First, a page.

May 23, 2024

By Jacob Kornbluh


Rep. Elise Stefanik lit into the Jewish president of Northwestern University Thursday morning over his handling of antisemitism at his college, much as she had grilled other university presidents who testified before the House Education Committee.

But Michael Schill, while clearly frustrated by Stefanik’s attempts to paint him as callous toward the sufferings of Jewish students, calmly defended his response to pro-Palestinian protesters, which included a deal to get them to dismantle their encampment voluntarily.

There are “lots of investigations underway,” Schill said after Stefanik listed allegations of antisemitic incidents on campus, including Jewish students being assaulted, harassed and spat on. She wanted to know how many students had been expelled or suspended yet. None yet had, Schill said, leaving open the possibility that some would.

“We will investigate any claim of discrimination or harassment,” Schill repeated. 

“This is why you’ve earned an F” from the Anti-Defamation League, Stefanik interrupted, folding up a copy of the ADL certificate. 

Northwestern is among 13 schools that received failing grades on a recent ADL report card for what the group described as failures to protect Jewish students from antisemitism. Studies show that antisemitism has risen markedly on campuses since Oct. 7. The ADL has called for Schill’s resignation for negotiating with protesters, who have been accused of promoting antisemitism as they criticize Israel for its military campaign in Gaza.

Thursday’s was the third of a series of House Education Committee hearings in which Republicans have lambasted college presidents over antisemitism. It focused on three who had cut deals with pro-Palestinian protesters to take down “Gaza Solidarity encampments.” Schill testified alongside Rutgers President Jonathan Holloway and Gene Block, chancellor of the University of California, Los Angeles.

Schill told the committee that the deal with protesters gave Jewish students “the ability to feel safe on campus.”

Stefanik, a New Yorker whom former President Trump said he would consider for a running mate in the 2024 presidential election, also asked Schill if he had inquired about the possibility of hiring an “anti-Zionist head of Hillel,” citing whistleblowers who approached the committee.

Schill firmly denied it: “I did not. I absolutely did not. I would never hire anyone based upon their views of being Zionist or anti-Zionist.” 

She questioned Schill about the lack of suspensions or expulsions at Northwestern over antisemitic behavior and what he meant when he told the committee that “discipline has been meted out.”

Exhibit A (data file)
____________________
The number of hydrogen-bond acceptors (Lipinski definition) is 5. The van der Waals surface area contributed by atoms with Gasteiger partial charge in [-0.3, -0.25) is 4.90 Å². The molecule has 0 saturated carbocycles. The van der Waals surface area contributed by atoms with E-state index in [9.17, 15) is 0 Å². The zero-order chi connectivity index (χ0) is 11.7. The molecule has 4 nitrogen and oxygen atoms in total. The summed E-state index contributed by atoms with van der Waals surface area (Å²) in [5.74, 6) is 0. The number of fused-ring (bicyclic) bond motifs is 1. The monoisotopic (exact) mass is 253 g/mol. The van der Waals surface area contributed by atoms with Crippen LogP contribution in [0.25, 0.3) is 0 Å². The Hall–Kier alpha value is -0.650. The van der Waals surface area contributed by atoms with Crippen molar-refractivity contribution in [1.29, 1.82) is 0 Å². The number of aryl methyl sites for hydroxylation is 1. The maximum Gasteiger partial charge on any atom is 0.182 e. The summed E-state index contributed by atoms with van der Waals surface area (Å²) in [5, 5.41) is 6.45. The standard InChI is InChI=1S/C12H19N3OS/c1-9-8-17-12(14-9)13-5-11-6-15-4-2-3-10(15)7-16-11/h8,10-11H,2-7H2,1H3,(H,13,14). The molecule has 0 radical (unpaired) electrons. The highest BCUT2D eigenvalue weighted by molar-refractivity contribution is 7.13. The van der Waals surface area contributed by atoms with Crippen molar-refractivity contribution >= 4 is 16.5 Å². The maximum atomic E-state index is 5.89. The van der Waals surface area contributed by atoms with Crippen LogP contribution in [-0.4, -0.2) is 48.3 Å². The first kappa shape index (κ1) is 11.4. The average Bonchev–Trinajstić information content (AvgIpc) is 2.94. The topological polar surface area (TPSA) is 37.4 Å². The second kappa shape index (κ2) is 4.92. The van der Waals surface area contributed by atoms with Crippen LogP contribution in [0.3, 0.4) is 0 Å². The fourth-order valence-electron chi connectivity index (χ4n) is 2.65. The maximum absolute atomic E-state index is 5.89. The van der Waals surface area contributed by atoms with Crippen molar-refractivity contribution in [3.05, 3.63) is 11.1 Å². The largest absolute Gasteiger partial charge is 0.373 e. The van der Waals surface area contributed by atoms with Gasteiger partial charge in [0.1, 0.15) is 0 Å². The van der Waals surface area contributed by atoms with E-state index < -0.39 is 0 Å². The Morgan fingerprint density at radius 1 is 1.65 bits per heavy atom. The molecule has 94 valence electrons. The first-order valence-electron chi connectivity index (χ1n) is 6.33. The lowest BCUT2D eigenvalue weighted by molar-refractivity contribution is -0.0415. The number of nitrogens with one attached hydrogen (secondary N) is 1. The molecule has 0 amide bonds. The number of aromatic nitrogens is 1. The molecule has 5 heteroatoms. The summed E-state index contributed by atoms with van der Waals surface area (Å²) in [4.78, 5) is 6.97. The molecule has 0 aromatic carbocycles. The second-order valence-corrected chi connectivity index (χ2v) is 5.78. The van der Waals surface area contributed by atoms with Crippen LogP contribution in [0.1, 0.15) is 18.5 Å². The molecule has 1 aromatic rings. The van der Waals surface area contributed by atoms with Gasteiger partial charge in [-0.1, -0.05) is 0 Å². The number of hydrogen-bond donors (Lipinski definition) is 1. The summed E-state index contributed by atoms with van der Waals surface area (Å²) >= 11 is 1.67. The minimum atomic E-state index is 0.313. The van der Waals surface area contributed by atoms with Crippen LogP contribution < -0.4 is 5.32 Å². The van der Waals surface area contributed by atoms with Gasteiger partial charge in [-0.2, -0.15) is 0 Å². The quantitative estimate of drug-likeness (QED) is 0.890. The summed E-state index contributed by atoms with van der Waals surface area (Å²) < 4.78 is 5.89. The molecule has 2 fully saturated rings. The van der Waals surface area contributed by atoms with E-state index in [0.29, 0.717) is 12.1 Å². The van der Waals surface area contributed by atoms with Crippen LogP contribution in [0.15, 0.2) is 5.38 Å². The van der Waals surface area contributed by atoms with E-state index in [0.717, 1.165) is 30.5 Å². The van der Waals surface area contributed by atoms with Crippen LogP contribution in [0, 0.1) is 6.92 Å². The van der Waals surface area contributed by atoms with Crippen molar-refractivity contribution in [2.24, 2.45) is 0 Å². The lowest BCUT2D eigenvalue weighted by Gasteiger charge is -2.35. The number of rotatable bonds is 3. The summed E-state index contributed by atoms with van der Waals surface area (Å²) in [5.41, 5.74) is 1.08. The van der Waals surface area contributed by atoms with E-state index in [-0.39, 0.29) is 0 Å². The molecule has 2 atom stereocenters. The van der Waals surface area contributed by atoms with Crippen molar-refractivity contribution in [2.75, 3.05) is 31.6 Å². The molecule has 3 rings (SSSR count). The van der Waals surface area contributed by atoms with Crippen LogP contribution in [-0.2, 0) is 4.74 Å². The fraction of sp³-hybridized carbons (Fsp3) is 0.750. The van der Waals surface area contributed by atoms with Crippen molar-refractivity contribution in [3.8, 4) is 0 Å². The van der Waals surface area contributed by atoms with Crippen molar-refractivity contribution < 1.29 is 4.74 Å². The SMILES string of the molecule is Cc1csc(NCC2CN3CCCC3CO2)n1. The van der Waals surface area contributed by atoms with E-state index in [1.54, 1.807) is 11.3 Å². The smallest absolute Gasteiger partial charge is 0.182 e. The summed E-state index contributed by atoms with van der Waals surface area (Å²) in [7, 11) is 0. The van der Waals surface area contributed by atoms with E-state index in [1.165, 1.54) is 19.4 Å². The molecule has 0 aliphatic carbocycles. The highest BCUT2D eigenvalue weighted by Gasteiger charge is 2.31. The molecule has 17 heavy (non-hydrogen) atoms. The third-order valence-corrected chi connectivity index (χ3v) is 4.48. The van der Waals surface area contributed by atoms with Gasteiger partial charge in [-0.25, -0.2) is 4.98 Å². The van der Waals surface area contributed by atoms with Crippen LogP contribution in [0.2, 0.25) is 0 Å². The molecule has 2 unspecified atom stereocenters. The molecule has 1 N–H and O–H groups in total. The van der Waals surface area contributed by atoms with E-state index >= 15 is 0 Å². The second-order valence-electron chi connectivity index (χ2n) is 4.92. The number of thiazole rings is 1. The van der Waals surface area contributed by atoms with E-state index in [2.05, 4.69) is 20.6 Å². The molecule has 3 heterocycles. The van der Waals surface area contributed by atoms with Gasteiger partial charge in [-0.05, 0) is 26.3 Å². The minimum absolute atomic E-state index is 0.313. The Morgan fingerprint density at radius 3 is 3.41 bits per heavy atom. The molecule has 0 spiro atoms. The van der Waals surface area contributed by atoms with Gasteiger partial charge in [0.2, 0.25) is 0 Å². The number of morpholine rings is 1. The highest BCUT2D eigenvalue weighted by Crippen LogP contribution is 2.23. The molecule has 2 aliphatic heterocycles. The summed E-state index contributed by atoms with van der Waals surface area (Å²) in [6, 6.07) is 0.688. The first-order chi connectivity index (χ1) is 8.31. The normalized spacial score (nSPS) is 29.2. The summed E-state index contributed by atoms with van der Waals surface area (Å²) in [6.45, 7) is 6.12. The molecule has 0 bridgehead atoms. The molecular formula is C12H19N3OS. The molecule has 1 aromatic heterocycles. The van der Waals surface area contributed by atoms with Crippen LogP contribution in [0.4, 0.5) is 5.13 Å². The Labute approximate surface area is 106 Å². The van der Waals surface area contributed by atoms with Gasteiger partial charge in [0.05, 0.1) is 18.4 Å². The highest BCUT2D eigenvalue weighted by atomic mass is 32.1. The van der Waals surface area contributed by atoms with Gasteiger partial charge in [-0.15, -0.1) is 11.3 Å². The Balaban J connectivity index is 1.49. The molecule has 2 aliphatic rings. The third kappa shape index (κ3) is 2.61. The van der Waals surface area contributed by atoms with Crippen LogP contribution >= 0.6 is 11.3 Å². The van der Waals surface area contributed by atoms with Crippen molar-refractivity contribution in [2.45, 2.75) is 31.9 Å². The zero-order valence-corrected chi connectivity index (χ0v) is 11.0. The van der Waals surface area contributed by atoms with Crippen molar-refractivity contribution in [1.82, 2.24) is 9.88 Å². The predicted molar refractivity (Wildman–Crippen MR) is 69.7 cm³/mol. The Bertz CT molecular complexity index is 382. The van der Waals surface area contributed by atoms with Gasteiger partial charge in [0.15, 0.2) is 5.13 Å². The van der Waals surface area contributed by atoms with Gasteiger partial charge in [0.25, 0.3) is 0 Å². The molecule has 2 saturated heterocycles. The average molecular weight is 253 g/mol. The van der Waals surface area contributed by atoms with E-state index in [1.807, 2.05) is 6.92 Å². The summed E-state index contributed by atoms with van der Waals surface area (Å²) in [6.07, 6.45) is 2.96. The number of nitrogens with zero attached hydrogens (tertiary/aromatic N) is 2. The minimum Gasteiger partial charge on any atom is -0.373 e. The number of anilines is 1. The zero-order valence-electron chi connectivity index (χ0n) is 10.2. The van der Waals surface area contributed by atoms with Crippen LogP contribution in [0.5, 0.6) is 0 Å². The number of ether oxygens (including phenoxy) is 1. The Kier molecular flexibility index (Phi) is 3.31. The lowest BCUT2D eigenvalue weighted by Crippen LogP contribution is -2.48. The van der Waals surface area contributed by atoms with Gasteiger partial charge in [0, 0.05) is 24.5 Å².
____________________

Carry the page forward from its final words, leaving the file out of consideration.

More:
“Discipline has run the gamut,” he answered. “From meetings with student affairs staff at the very lowest level of severity up to disciplinary probation, which means if there is another offense, students will be expelled or suspended.” 

While there seemed to be no “gotcha” moments at the hearing for Schill, Holloway’s exchange with another Republican on the committee harkened back to Stefanik’s with college presidents at December’s hearing. That exchange went viral — and helped pave the way toward two college presidents’ resignations.

Rep. Bob Good of Virginia asked Holloway if he would say that “the Israeli government is not genocidal.” 

“I don’t have an opinion on Israel in terms of that phrase,” Holloway replied. “I think Israel has a right to exist and to protect itself.” 

“You can’t be surprised by the topic of discussion today, and you can’t say the Israeli government is not genocidal,” said Good. “That’s interesting.”  

Stefanik gained national prominence in December for her questioning of college presidents Liz Magill of the University of Pennsylvania and Claudine Gay of Harvard. Both gave lawyerly answers to Stefanik’s question as to whether their college’s code of conduct permits a call for the genocide of Jews. Magill and Gay — who was also embroiled in a plagiarism scandal — resigned not long after the hearing.

The committee in April questioned Nemat Shafik, president of Columbia University, where protesters erected the first “Gaza Solidarity Encampment.” Shafil called in police to dismantle it and arrest students, a move that spurred protesters at dozens of universities across the country to erect similar tent encampments.

Calls for her to resign have come from both conservatives, like House Speaker Mike Johnson, who faulted her for tolerating the protesters, and those who criticized her for calling the police to arrest them.

Unlike at Northwestern, Rutgers and UCLA, most encampments have been forcibly cleared, with police arresting students. At least 3,025 people have been arrested on the campuses of 61 colleges and universities, according to The Associated Press.